Also, many of the yel­lows rock­eted from the depths as soon as a sea lion closed in. With the loose line, the yel­low­tail could eas­ily out­run a sea lion. In the mean­time, crewmem­bers turned the reel handle as fast as pos­si­ble to catch up. A num­ber of the fish took refuge di­rectly un­der the hull once they reached the sur­face, thwart­ing the sea lion’s at­tack and mak­ing it easy to pull the yel­low out from un­der the boat and gaff it quickly. We did not lose a sin­gle fish to sea li­ons.

The next day, two friends of mine fished the same area with lighter tackle and suf­fered a high loss ra­tio to sea li­ons, which tore away more than 50 per­cent of their fish.


A some­what con­tro­ver­sial tech­nique is used by some an­glers to keep sea li­ons away from hooked fish — one that re­in­forces the sea li­ons’ as­so­ci­a­tion of fish­ing boats with food but also can keep a sea lion from steal­ing a nice fish.

In this de­coy move, an­glers keep a less de­sir­able fish such as a bonito in the fish box. If and when an an­gler hooks a nice fish such as hal­ibut, yel­low­tail or white seabass, and spots a sea lion clos­ing in, a crewmem­ber tosses the de­coy fish to the an­i­mal.

The sea lion will usu­ally di­vert to the eas­ier meal, ig­nor­ing the hooked fish while it tears apart and eats the de­coy fish. This also keeps the sea lion oc­cu­pied at the sur­face and away from the depths be­cause the pin­nipeds can­not swal­low food while un­der­wa­ter.

Some sport fish­er­men crit­i­cize this prac­tice be­cause it strength­ens a sea lion’s ten­dency to hang around fish­ing boats for food, but tell that to an an­gler who has just hooked a 50-pound white seabass and needs to do ev­ery­thing pos­si­ble to land the fish of a life­time. By the way, the de­coy fish counts against your daily bag limit un­der Cal­i­for­nia Fish and Wildlife reg­u­la­tions, even though you fed it to a sea lion.


If your boat is not at an­chor, here’s a trick that can help re­trieve a fish from the jaws of a sea lion. Follow the sea lion with the boat while the an­gler main­tains steady pres­sure on the line. Make sure you stay right on top of the an­i­mal. The sea lion, be­ing a mam­mal, will even­tu­ally need to sur­face to breathe, and some­times it will re­lax its grip on the fish to take a breath. You need to be there when it hap­pens. Have a crewmem­ber stand­ing by with a gaff to stick the fish as soon as the sea lion sur­faces.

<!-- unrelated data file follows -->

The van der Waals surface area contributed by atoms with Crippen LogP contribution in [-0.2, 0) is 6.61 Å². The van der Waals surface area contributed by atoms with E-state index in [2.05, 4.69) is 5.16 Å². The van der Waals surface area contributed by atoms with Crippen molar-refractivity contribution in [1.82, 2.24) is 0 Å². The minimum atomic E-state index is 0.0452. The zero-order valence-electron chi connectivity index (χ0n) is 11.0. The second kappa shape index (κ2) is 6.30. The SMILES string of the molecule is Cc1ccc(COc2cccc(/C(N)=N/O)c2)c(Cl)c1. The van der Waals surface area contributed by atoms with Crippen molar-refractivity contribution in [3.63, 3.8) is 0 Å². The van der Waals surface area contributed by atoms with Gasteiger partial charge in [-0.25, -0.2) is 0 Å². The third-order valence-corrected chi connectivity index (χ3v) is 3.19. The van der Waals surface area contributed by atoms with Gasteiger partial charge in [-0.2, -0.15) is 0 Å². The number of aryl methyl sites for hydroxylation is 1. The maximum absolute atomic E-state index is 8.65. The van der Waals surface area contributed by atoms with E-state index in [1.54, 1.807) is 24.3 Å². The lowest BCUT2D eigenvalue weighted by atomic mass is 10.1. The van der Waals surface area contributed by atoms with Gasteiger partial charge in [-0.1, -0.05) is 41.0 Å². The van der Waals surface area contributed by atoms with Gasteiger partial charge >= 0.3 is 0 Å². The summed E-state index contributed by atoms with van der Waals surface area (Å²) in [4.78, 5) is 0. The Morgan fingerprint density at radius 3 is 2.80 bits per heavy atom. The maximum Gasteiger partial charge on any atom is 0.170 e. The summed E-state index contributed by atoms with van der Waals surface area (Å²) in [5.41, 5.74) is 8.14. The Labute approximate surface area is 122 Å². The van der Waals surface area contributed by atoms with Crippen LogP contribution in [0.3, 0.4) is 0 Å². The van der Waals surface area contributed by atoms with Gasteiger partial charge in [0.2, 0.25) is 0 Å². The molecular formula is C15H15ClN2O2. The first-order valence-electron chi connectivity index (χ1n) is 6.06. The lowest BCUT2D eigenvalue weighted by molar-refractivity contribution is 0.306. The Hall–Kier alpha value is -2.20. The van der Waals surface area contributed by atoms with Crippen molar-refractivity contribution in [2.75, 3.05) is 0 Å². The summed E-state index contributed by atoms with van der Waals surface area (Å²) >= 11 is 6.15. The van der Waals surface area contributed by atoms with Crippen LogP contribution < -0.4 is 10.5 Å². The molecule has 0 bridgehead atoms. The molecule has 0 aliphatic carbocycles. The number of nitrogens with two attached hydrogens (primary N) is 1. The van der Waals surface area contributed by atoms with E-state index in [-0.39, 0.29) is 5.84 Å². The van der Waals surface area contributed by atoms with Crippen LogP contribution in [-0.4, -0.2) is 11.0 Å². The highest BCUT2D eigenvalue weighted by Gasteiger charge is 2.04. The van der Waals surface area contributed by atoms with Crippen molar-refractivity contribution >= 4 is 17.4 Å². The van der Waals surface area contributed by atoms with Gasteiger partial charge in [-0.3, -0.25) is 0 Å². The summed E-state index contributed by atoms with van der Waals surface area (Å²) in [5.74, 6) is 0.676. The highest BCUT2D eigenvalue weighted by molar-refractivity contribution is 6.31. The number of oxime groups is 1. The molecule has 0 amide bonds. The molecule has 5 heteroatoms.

Be­ing fast with the gaff is im­por­tant when­ever sea li­ons are around. Many fish are taken by the an­i­mals right be­side the boat. Some of these pin­nipeds have learned to save the en­ergy of chas­ing a meal by hov­er­ing around the boat un­til you bring the fish in close, then they dart out and steal your prize. Gaff the fish as soon as it is within reach. Sec­onds count when sea li­ons are bent on snatch­ing your catch.

On the West Coast, out-of-balance pop­u­la­tions of ha­rass­ing sea li­ons will re­main a fact of life for many years to come. The best you can hope for is that great white sharks will thin the herd. In mean­time, time-tested tricks such as these can help you cope with prob­lem­atic pin­nipeds.


Field data in­di­cates that sea lion birth rates have risen on av­er­age 5.4 per­cent an­nu­ally since the mid-1970s, due largely to the fed­eral Marine Mam­mal Pro­tec­tion Act of 1972.

Some sea li­ons, such as this large male (known de­ri­sively by an­glers as a knot­head) in Ma­rina Cabo San Lu­cas, Mex­ico, have learned to rely on beg­ging for hand­outs from tourists for food.

Sea li­ons find easy pick­ings for salmon and steel­head at the base of Bon­neville Dam on the Columbia River where bot­tle­necks form as the fish mi­grate up­river.

Dan Car­lin was dragged un­der­wa­ter by a sea lion that sunk its teeth into his fish and his left hand. The wounds re­quired 20 stitches. Car­lin’s wife, Tr­ish, cap­tured the mo­ment that the an­i­mal struck.

Many sea li­ons in­habit off­shore is­lands (be­low left), but with few con­trols on pop­u­la­tion growth, a num­ber of them have ex­panded into har­bors where they haul out on docks and buoys (above left).